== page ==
Sunday, March 30, 2008

Sowing Oates

Last week, uber-famous singer/songwriter John Oates came into town to record an album. Since I was his guitar tech a few years ago and since he supposed I had made a few contacts here in Nashville in the 10 years I have lived here, he had me coordinate the project. I guess he figured a guy on the ground was good to have, even though I had never done any album coordinating before, unless placing the Capitol Beatles albums in chronological order or putting my hippest LPs where my friends could see them counts.

Anyways, I made a few suggestions, which lead to other suggestions and eventually a crew of supporting players was assembled, cast and contracted to play on the record. With some great help from the the trans-capable Anthony Aquilato, we got the guitars in tune, the drums in tune, and a bunch of great Nashville players assembled. Of course, John brought a ringer in the form of the fabulous T-Bone Wolk, bass legend and current Music Row trend setter. (Producer Note: If studio cat Steve Mackie is scheduled to play on any of your sessions in the next two weeks, Wolk's evangelizing of the Gibson Ripper has caused Mackie to take it out of the closet and put it to use on all of his recent session work. You have been warned.)

T-Bone Wolk and Steve Mackie

Roots Bass icon Paul Slivka loaned us his trusty B-15 bass amp, and it was used by all of the guys: T-Bone, Tim Marks and Michael Rhodes. It sounded great - and different - in the hands of every one of them. You can hear it's owner on Tuesdays at The Family Wash and any of a number of N-ville clubs the rest of the week. Thanks, Slivvy!!

John and Tim Marks

Acoustic music specialist Bil VornDick was engineer on the project. You can Google the All Music Guide for his credits, but make a sandwich and get a drink before you do. I know him as a kind and generous soul who can make broken hard drives better and make the sound of a particular guitar appear to be coming from above and beyond the speakers. He makes great things sound better and good things sound great. Nobody worried about getting their true "tone on tape" - or digitized into 1s and 0s... as was the case. (Note to self: We need new metaphors that are as alliterative and alluring as their analog ancestors).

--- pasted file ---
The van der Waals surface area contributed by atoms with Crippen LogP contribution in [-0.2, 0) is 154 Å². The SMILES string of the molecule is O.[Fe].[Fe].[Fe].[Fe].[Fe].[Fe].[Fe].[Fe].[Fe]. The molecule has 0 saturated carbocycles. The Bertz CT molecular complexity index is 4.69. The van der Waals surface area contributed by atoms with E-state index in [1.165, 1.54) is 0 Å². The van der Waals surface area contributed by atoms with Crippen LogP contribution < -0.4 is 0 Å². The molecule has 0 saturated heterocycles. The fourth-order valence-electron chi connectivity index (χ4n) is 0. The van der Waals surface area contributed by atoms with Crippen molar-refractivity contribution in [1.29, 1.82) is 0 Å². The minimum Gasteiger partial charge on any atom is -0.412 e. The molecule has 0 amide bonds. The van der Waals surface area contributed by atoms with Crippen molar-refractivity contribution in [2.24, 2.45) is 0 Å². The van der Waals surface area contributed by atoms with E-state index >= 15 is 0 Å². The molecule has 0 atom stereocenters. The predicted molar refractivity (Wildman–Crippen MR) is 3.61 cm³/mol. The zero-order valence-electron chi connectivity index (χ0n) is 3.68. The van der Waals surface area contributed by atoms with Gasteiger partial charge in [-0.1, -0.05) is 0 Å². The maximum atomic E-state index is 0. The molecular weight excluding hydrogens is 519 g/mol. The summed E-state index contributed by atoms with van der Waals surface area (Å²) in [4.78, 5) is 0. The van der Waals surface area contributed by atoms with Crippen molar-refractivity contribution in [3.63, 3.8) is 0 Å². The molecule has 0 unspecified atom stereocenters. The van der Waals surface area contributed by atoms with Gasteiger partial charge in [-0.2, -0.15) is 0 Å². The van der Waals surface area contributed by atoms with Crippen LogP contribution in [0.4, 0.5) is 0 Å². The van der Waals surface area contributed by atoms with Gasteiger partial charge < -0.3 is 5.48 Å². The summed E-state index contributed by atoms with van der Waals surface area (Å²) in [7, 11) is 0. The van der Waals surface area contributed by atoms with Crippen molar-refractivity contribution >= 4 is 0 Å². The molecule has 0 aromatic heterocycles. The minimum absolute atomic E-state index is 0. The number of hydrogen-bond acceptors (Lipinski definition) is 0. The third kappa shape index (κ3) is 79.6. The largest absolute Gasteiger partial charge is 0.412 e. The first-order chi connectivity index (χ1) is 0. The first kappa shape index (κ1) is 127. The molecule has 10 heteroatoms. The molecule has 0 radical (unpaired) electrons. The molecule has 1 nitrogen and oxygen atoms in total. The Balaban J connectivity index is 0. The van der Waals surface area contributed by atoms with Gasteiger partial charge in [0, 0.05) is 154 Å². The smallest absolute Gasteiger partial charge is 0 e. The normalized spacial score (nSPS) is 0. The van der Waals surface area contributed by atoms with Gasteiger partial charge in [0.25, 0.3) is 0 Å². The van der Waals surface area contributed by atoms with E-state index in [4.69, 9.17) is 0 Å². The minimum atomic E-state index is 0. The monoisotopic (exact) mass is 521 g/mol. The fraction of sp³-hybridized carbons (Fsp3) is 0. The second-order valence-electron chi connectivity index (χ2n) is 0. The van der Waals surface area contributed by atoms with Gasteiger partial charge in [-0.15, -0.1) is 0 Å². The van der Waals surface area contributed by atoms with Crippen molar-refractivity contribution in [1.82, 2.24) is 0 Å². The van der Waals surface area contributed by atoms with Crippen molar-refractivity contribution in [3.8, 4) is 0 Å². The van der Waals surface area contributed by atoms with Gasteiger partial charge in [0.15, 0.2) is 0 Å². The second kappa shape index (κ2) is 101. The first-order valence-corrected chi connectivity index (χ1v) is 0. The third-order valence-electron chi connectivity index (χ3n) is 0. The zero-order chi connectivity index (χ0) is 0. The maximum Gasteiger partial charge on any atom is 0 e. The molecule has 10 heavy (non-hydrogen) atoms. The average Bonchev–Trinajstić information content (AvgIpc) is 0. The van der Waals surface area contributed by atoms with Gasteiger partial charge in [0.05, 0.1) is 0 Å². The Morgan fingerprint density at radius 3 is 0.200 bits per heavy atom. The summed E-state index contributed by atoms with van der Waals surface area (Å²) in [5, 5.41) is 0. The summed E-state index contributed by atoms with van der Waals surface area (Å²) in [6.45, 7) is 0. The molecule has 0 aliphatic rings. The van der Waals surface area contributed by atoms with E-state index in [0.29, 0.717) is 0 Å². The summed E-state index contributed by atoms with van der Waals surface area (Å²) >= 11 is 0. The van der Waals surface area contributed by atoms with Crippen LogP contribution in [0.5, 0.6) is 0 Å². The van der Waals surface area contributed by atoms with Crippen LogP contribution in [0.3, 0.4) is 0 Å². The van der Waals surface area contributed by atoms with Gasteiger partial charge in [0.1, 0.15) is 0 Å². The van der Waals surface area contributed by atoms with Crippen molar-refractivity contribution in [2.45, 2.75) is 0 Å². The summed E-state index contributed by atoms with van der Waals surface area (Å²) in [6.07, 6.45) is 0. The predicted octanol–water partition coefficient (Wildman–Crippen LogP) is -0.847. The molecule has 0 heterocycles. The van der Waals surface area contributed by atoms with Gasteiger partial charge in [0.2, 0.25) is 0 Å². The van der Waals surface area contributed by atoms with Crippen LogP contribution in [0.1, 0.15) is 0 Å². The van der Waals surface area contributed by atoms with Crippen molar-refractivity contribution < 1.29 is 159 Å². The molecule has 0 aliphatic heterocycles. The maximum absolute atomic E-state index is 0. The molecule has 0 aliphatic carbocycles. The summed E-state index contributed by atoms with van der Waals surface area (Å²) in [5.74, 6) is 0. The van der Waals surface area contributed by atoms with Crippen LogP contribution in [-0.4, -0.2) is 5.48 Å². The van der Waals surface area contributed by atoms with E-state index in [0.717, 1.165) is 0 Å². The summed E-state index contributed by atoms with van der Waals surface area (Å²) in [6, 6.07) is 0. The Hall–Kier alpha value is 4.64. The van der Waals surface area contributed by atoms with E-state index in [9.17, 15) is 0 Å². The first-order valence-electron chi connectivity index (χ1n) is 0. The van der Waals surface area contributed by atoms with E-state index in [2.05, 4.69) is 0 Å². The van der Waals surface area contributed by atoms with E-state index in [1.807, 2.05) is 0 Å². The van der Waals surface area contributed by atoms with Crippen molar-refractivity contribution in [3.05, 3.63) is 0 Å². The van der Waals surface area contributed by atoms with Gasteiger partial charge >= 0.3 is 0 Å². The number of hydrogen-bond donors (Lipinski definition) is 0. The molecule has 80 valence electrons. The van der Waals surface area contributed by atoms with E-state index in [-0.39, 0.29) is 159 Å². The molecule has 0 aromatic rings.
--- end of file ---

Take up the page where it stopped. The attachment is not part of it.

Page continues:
Bil VornDick

Ace keyboardist, songwriter, producer, Red Bull fanatic Jed Leiber played keyboards and co-wrote and co-produced some of the tracks. An amazing guy, and owner of Nightbird Studio in Los Angeles.

Jed Leiber

Drum tech guru Anthony Aquilato was on hand for tuning and tweaking the kits. He and John go way back to the Hall and Oates heyday, and I met Anthony on the Christmas tour we both did with H&O. We now both work for LeAnn Rimes, he's the Production Manager, I'm tuning guitars.

Aq tunes the drums

The songs are excellent. John believes them to be the best he has written to date, and they are uniformly top notch, inspired and appropriate. They ring true, do not suffer from the common Music Row tendencies and above all, they are soulful. Having a voice like his to sing them with must be quite an advantage from a songwriting standpoint. John's demos were cool enough to listen to for enjoyment and instruction. Recorded in Garageband, no less.

Drummers Doug Belote, Shannon Forrest and Chad Cromwell delivered the necessary drive and groove with various amounts of grease, and guitarists Tom and Bob Britt did their Sibling Brothers vibe-acious tag-team on an uptempo Stonesy rocker with vocals from Bekka Bramlett. Funky but Hick. Oates noted that they seem to use the same instruments and tunings most of us mortal guitar players use, and that he did recognize all of the chord shapes and scale positions being massaged, but was confounded by the resulting sound versus his own six-string efforts. Welcome to Nashville, Mr. Oates! Though it must be noted that JO has mad guitar skills and will be featured throughout the record.

Overdubs for the acoustic masters - Bela Fleck, Jerry Douglas and Sam Bush start next week. I'll be busy in LeAnn rehearsals, but I'l try to get some photos to add to this post.

Thursday, March 13, 2008

Dust in The Fins

So, the computer problem. The one that put the kibosh on my recording plans for a few days. The one that had me uninstalling everything I could think of. The one that had me drive to Circuit City and buy a new keyboard and mouse, thinking that they were the possible cause of the shutdown. Nope, still crashing in intervals: turn it on, works for 30 minutes, crashes. Reboots, maybe good for 15 minutes. Reboot, 5 minutes. Hang up on reboot.

I typed a question using the above description of my problem on an audio engineering forum called "Gearslutz" that I frequent. In a few hours, I had several guesses, a few diagnosis, and a solution. My CPU was overheating due to excessive dust.

I have blown the dust out of the studio computer several times in the past, not knowing that there was an internal fan, sitting on a heatsink, cooling off the processor. You have to take the fan off the heatsink and then you see dozens of heat fins coated like a fur blanket with dust. Like a sleeping bag. Like a fur coat. Like a big pink roll of Corning's finest.